□ This is the light-tan version of the wedgling moth (darker version in the preceding photos). The photo at right is the front view with a cool reflection below.
□ Moth specialist Dave Wikle notes that the larvae (caterpillars) of Wedgling Moths larvae feed on Oxalis, which is a genus of flowering plants in the wood-sorrel family.
Photographed by: Thomas Langhans. Identified by: moth specialist Dave Wikle. Thank you, Dave! See Thomas’ full-size images here and here. Location: city of San Bruno, county of San Mateo, California, USA. Date: 24 August, 2017.
Wedgling moth (Galgula partita)
Wedgling moth, Galgula partita, subfamily Noctuinae, family Noctuidae.
Wedgling moths range in color from light tan to deep brown (see the much lighter-colored version below). In this dark one, the most noticeable feature is the small white spot where the wings meet. See the photographer’s comment below.
Photographed by: Thomas Langhans. Identified by: KnowYourInsects.org! See Thomas’ full-size images here, here and here. Location: city of San Bruno, county of San Mateo, California, USA. Date: 17 September, 2020.
Thomas saw this moth (about 13 mm long) while doing some yard work. He says, “The first two were taken with a flash and a 105 mm micro lens while it was flitting around furiously in my bug box. Was the only way I could get it with the wings open. The last one is a close up with a 200 mm micro lens in ambient light.”
Noctuid moth
Noctuid moth, possibly Lacinipolia patali (no common name), subfamily Noctuinae, family Noctuidae.
□ This light-brown noctuid moth has little in the way of distinguishing marks, which makes definitive identification quite difficult.
Photographed by: Thomas Langhans. Identified to family by: Julian Donahue, entomologist (ret.), Natural History Museum of Los Angeles. Tentatively identified to species by: moth specialist Dave Wikle. Thank you to both identifiers! See Thomas’ full-size images here and here. Location: San Bruno, county of San Mateo, California, USA. Date: 19 April, 2017.
Small Ranunculus Moth (Hecatera dysodea)
Small ranunculus moth, Hecatera dysodea, subfamily Noctuinae, family Noctuidae.
□ Moth specialist Dave Wikle says that this small ranunculus moth is a county record, which means that it is the first moth of this species to have been noted in this particular county, which in this case is California’s San Mateo County. He adds that this is actually a Eurasian species that was introduced to the United States, and is probably spreading rapidly.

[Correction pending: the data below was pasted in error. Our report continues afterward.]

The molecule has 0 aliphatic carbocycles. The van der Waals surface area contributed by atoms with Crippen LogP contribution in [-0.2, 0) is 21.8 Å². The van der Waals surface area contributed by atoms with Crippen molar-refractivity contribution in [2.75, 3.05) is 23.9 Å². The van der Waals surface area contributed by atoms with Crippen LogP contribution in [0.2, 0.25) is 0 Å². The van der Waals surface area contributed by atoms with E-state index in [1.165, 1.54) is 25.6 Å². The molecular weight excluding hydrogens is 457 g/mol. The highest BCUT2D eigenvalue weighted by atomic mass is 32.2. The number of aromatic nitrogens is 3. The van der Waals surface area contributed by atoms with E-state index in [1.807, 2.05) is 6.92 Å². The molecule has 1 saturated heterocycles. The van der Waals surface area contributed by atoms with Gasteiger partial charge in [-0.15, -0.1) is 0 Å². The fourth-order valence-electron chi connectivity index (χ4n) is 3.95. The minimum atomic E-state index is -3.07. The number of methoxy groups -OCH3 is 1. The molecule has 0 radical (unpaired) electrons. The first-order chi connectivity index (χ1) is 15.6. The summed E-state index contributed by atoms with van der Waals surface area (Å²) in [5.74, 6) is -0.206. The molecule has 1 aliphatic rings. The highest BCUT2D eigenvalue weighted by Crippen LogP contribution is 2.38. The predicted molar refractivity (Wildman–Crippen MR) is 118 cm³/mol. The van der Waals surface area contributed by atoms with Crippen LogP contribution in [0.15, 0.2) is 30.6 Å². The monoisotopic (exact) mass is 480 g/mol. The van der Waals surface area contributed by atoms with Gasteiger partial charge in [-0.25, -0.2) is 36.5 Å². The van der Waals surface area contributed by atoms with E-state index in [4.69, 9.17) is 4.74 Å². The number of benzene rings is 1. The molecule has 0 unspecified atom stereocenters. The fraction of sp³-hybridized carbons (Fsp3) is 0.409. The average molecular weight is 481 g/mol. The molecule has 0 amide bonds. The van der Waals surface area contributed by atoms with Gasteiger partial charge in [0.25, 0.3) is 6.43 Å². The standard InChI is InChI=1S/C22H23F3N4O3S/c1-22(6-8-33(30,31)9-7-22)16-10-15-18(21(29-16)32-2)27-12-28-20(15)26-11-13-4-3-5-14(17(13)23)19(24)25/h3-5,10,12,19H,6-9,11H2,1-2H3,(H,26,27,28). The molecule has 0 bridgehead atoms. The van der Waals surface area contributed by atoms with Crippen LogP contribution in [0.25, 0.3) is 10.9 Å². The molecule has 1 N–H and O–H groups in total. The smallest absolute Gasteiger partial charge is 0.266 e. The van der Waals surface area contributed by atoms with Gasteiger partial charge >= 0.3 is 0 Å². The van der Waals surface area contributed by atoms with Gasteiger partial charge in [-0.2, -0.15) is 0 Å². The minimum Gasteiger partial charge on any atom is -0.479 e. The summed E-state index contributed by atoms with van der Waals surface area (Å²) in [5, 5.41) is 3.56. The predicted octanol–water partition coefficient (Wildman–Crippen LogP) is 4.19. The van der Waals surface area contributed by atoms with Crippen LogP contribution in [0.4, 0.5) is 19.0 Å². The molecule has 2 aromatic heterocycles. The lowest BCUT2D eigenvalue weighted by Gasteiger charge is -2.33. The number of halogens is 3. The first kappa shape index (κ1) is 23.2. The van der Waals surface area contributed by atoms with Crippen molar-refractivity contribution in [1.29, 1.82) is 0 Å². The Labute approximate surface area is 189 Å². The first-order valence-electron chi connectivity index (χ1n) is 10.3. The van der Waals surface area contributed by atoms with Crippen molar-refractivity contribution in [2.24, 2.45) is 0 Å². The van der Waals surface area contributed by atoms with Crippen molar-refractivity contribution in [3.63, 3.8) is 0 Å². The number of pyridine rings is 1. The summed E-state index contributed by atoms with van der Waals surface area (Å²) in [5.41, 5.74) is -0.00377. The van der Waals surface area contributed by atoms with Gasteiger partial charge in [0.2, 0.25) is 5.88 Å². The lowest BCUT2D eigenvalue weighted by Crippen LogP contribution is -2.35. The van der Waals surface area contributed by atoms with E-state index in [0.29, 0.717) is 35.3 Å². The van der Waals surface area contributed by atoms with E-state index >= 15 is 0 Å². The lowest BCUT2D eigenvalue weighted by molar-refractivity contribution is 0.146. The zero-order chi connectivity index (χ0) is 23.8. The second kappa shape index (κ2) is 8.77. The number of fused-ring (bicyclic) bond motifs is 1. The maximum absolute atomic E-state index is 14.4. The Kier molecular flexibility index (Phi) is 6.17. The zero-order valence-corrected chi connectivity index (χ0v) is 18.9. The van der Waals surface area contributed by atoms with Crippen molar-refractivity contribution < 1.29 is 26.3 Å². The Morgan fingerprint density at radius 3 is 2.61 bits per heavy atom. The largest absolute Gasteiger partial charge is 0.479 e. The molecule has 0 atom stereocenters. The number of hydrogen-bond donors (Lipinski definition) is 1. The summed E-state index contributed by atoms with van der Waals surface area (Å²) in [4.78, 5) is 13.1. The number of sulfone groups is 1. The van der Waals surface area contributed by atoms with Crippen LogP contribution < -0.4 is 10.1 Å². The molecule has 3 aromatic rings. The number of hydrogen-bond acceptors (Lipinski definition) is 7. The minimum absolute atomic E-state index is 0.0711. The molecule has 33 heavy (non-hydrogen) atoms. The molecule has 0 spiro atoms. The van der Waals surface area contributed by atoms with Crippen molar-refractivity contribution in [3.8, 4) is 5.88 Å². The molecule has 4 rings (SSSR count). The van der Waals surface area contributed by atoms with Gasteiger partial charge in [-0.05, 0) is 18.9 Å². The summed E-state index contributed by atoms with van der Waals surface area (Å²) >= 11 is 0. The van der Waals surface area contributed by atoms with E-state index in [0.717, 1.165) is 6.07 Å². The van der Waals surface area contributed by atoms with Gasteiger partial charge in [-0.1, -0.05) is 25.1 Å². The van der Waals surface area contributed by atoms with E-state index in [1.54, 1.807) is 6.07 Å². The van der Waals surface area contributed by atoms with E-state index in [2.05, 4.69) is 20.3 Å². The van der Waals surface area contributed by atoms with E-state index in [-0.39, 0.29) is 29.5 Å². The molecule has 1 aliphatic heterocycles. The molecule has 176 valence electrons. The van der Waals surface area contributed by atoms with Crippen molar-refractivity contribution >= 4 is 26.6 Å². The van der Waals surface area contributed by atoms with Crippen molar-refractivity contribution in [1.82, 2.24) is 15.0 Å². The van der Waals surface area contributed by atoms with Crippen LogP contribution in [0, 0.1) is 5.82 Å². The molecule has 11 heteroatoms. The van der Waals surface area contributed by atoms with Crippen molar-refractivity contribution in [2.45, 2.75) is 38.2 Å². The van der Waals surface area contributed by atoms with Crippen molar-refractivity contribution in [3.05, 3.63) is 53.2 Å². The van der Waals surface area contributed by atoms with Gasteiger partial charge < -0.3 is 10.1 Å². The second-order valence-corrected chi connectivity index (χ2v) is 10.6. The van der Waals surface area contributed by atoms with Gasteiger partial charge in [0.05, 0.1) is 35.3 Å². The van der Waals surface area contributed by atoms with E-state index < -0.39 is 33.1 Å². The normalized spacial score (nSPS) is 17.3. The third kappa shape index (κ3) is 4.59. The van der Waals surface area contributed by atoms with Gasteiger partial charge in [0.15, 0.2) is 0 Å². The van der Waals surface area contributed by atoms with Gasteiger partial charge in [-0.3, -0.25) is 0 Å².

□ This side view shows the profile of this moth, including its large eyes and pixie-like face.
Photographed by: Thomas Langhans. Identified by: moth specialist Dave Wikle. Thank you, Dave! See Thomas’ full-size images here and here. Location: city of San Bruno, county of San Mateo, California, USA. Date: 11 August, 2017.
Glassy Cutworm Moth (Apamea devastator)
Glassy cutworm moth, Apamea devastator, subfamily Noctuinae, family Noctuidae.
□ The “cutworm” part of the glassy cutworm moth refers to the caterpillar of this moth, which chews through corn and wheat, along with various other grasses. Members of the similar-looking Hadeninae subfamily have hairs on the eyes, but the closeup (top) shows no hairs, according to moth expert Dave Wikle.
Photographed by: Thomas Langhans. See his full-size photos here and here. Identified by: moth specialist Dave Wikle. Thank you, Dave! Location: City of San Bruno, county of San Mateo, California, USA. Date: 27 May, 2017.
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Large Yellow Underwing, Noctua pronuba
Yellow underwing in the genus Noctua, subfamily Noctuinae, family Noctuidae (the noctuid moths).
□ This appears to be a large yellow underwing, Noctua pronuba, due to the light colored eyespot in front of a darker, irregularly shaped spot on each forewing. This species is very common in Europe, and made its way to North America in 1979. It has since spread throughout much of the United States and Canada.
Photographed and identified to genus by: Jean-Louis Metzger. Location: Headington, Oxford, UK. Date: 11 September, 2016.
Large Yellow Underwing Moth (Noctua pronuba)
Large yellow underwing, Noctua pronuba, subfamily Noctuinae, family Noctuidae.
□ Take a close look at this large yellow underwing to see a hint of the bright orange hind wings hidden under the gray forewings. Moth specialist Dave Wikle notes that this is an exotic species that arrived in the eastern United States from Europe a couple of decades ago, and now has a very wide distribution as shown here.
Photographed by: Thomas Langhans. Identified by: KnowYourInsects.org and verified by moth specialist Dave Wikle. See Thomas’ full-size image here. Location: San Bruno, county of San Mateo, California, USA. Date: 18 November, 2016.
Large Yellow Underwing, Noctua pronuba
Large yellow underwing, Noctua pronuba, subfamily Noctuinae, family Noctuidae (the noctuid moths).
□ This specimen clearly shows the colorful hind wings of the large yellow underwing.

Photographed and identified by: Thomas Langhans. See his full-size images here and here. Location: San Bruno, county of San Mateo, California, USA. Date: 2 May, 2017.
Noctua pronuba
Large yellow underwing, Noctua pronuba, subfamily Noctuinae, family Noctuidae.
□ These photos show the side (lateral) and top (dorsal) views of this large yellow underwing. Compare this to the previous photo to get an idea of the wide variation within this species. See moth specialist Dave Wikle’s comment below.
Photographed by: Thomas Langhans. Identified to family by: Julian Donahue, entomologist (ret.), Natural History Museum of Los Angeles. Identified to species by: moth specialist Dave Wikle. See Thomas’ full-size images here and here. Location: San Bruno, county of San Mateo, California, USA. Date: 10 May, 2017.
Lesser Wainscot Moth (Mythimna oxygala)
Lesser wainscot moth, Mythimna oxygala, subfamily Noctuinae, family Noctuidae (the noctuid moths).